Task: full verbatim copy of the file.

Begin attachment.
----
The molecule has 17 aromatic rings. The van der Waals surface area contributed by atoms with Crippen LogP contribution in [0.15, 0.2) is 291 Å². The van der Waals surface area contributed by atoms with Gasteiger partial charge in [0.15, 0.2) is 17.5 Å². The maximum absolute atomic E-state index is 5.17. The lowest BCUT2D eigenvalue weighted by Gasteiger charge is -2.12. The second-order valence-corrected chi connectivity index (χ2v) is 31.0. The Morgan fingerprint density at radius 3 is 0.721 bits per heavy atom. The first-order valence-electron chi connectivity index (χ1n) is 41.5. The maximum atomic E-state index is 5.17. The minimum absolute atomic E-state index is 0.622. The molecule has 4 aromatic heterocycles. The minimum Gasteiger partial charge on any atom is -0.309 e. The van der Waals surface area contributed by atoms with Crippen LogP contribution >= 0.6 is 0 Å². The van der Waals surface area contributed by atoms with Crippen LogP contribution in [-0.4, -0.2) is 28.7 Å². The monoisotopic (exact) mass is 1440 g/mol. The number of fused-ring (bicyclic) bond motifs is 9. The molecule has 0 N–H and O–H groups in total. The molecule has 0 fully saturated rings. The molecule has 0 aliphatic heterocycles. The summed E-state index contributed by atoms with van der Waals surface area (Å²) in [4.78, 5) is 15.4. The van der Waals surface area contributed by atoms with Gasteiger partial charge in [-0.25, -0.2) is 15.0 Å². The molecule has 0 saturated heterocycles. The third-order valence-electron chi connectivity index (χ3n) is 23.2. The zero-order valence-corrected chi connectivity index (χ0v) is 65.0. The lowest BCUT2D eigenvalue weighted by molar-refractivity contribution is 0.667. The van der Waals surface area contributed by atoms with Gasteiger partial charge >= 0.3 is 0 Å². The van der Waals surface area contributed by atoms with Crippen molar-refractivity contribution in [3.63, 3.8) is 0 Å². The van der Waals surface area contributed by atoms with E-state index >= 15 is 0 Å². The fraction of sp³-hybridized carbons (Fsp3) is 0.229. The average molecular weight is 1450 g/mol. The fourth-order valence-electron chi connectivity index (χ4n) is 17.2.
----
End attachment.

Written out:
The molecule has 17 aromatic rings. The van der Waals surface area contributed by atoms with Crippen LogP contribution in [0.15, 0.2) is 291 Å². The van der Waals surface area contributed by atoms with Gasteiger partial charge in [0.15, 0.2) is 17.5 Å². The maximum absolute atomic E-state index is 5.17. The lowest BCUT2D eigenvalue weighted by Gasteiger charge is -2.12. The second-order valence-corrected chi connectivity index (χ2v) is 31.0. The Morgan fingerprint density at radius 3 is 0.721 bits per heavy atom. The first-order valence-electron chi connectivity index (χ1n) is 41.5. The maximum atomic E-state index is 5.17. The minimum absolute atomic E-state index is 0.622. The molecule has 4 aromatic heterocycles. The minimum Gasteiger partial charge on any atom is -0.309 e. The van der Waals surface area contributed by atoms with Crippen LogP contribution >= 0.6 is 0 Å². The van der Waals surface area contributed by atoms with Crippen LogP contribution in [-0.4, -0.2) is 28.7 Å². The monoisotopic (exact) mass is 1440 g/mol. The number of fused-ring (bicyclic) bond motifs is 9. The molecule has 0 N–H and O–H groups in total. The molecule has 0 fully saturated rings. The molecule has 0 aliphatic heterocycles. The summed E-state index contributed by atoms with van der Waals surface area (Å²) in [4.78, 5) is 15.4. The van der Waals surface area contributed by atoms with Gasteiger partial charge in [-0.25, -0.2) is 15.0 Å². The molecule has 0 saturated heterocycles. The third-order valence-electron chi connectivity index (χ3n) is 23.2. The zero-order valence-corrected chi connectivity index (χ0v) is 65.0. The lowest BCUT2D eigenvalue weighted by molar-refractivity contribution is 0.667. The van der Waals surface area contributed by atoms with Gasteiger partial charge >= 0.3 is 0 Å². The van der Waals surface area contributed by atoms with Crippen molar-refractivity contribution in [3.63, 3.8) is 0 Å². The van der Waals surface area contributed by atoms with E-state index >= 15 is 0 Å². The fraction of sp³-hybridized carbons (Fsp3) is 0.229. The average molecular weight is 1450 g/mol. The fourth-order valence-electron chi connectivity index (χ4n) is 17.2.